Enterprise

Target CIO Mike McNamara makes a cloud declaration of independence

Staying on Amazon Web Services wasn't an option, so the retailer built a multicloud architecture that gives it flexibility across vendors.

​Target CIO Mike McNamara speaks at the Google Cloud Next conference in 2018.

Target CIO Mike McNamara speaks at the Google Cloud Next conference in 2018.

Photo: David Paul Morris/Getty Images

Over the last six years, Target CIO Mike McNamara has guided one of the largest retail operations in the U.S. through a modernization plan that prized independence over convenience.

Target was once all-in on Amazon, hiring it to run its entire ecommerce operation in 2001. That alliance wound down as the cloud heated up, and Target used multiple providers alongside home-built data centers for several years. Then Amazon bought Whole Foods, putting it in direct competition with Target's grocery business. That conflict pushed Target off the leading cloud infrastructure player for good.

Now, Target's operations run on an application layer built around the vanilla cloud-computing services offered by Google Cloud and Microsoft Azure, as well as its own data centers. Composed of several different popular open-source projects like Kubernetes, Docker and Spinnaker, this architecture allows McNamara to run ecommerce and in-store workloads on three different platforms as needed.

In a recent interview with Protocol, McNamara outlined Target's approach to modern infrastructure as well as the importance of open-source software to enterprise computing.

This interview has been edited and condensed for clarity.

What does your current setup look like?

I came here in 2015. And when I came here, I was in a reasonably traditional corporate IT department. We made the decision that technology was important, that we were going to build ourselves all of the things that really matter to a retailer.

I wasn't interested in building a new financial ledger or anything, but all of those things that actually make a retailer different from other retailers. So anything that touches the guest experience — we call our customers our guests — and anything that touches our store team members, because we've got a lot of them, we were going to build those things ourselves, as well as build a lot of the technology that supports our supply chain.

That was a big decision to make: bring all engineering back in-house, and start the journey on building out a new application architecture and a new set of applications to run the business.

We did adopt an enterprise microservices strategy. So we started to decompose our own applications into microservices. We built an API layer between all the legacy stuff and the new stuff that we're building.

Part of that whole journey was around infrastructure as well. The way I describe it is to abstract the infrastructure away from application developers. So instead of an application developer worrying about how many cores they need, how much memory they need, how much heap space they need, anything like that, I wanted them to focus on writing features and functions. Because at the end of the day, it's features and functions that actually make money for Target, either by improving our sales or by improving the productivity of our operations.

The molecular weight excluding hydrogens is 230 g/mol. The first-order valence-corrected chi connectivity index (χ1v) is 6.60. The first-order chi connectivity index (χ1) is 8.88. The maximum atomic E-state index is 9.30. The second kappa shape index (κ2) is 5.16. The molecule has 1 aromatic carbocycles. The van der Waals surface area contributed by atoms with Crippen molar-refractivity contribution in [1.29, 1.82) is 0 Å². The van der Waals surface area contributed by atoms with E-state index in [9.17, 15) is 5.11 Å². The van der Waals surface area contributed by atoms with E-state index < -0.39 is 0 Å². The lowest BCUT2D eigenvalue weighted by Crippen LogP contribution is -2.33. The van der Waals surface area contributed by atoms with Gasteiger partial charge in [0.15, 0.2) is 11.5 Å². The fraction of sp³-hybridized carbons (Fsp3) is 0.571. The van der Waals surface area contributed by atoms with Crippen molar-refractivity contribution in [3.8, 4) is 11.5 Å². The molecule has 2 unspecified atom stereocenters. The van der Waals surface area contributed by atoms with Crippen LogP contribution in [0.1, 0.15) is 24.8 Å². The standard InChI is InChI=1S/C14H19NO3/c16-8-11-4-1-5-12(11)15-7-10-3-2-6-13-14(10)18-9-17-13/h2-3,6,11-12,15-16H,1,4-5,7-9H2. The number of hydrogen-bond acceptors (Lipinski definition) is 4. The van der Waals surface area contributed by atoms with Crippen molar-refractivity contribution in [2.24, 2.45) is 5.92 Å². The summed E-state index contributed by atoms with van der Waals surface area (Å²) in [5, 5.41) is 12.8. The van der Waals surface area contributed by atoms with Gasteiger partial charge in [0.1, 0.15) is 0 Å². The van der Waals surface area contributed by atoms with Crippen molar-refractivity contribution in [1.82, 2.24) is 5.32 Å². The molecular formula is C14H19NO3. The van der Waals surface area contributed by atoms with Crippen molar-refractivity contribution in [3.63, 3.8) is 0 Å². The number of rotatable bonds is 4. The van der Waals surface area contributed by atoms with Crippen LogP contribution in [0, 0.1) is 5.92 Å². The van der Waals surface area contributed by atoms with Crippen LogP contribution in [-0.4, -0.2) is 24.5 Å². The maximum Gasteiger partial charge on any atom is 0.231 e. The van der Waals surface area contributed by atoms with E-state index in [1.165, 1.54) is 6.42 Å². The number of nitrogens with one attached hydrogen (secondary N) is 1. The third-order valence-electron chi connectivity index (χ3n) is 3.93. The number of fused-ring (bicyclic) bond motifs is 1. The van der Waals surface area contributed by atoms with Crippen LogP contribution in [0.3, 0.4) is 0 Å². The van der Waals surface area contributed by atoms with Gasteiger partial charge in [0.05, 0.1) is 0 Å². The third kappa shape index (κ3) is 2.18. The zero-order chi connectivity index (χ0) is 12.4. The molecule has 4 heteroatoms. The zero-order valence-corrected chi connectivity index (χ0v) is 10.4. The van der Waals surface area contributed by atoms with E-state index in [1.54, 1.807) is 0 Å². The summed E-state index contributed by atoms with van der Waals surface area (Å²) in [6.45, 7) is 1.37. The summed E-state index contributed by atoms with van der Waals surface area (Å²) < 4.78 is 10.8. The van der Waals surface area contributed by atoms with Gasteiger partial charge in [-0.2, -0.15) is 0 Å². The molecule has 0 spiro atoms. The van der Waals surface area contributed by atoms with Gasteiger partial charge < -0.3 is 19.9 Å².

We set about creating an infrastructure so that was abstracted away from application engineering. We relied very, very heavily on open-source software to create the whole CI/CD pipeline, which included all the things you would expect: GitHub, Artifactory, Jira, Docker. We actually have run Kubernetes, the open-source version of Kubernetes, everywhere. And then we adapted Spinnaker to give us a single pane of glass through which our application teams could manage all of their applications, manage the whole CI/CD pipeline, and then crucially, be able to manage the deployment pipeline.

Unlike many organizations, a lot of our technology is actually deployed in our stores. We've got about 1,900 stores plus 40 distribution centers. So being able to automate the deployment down to the stores, really, really mattered to us.

At the same time, we moved a lot — certainly all of our digital assets and websites and software — to the cloud. We use Google predominantly for that, and we are multicloud; we do use [Microsoft] Azure as well. The majority of what you would experience as a guest through our website or through the app actually resides for most of the time in Google's cloud, although we do deploy the same binaries in our own data centers as well.

Target is run by a single commerce platform. There is no difference between the technology that sits underneath our website and sits underneath our stores. If you scan a box of cereal in our stores on a cash register, you're hitting the same exact binaries as if you had clicked on it to put it into your online basket.

We achieved that through this application platform that we built ourselves. That gives us huge flexibility in terms of cloud. So I can take a workload and I can choose where I want to deploy it. I can choose to deploy it in [Google Cloud Platform]. I can choose to deploy it on Azure, or as I say, I can choose to deploy it on Target assets.

Just to confirm, are you completely off of AWS at this point?

Yes, we are.

How much of that was a result of the fact that Amazon is Amazon?

All of it was a result of Amazon.

I talk to a lot of people who express interest in doing multicloud and hybrid as well, and then in practice, it tends to not work out so well. Can you explain how that went for Target, in terms of migrating off of one cloud onto another and maintaining your own assets as well?

We've created this thing — TAP, or Target Application Platform — and that is our deployment toolset.

We are using both Google and Microsoft [just] as infrastructure as a service. And I think that that's important, because that means that we can maintain that flexibility of placing workloads where we want.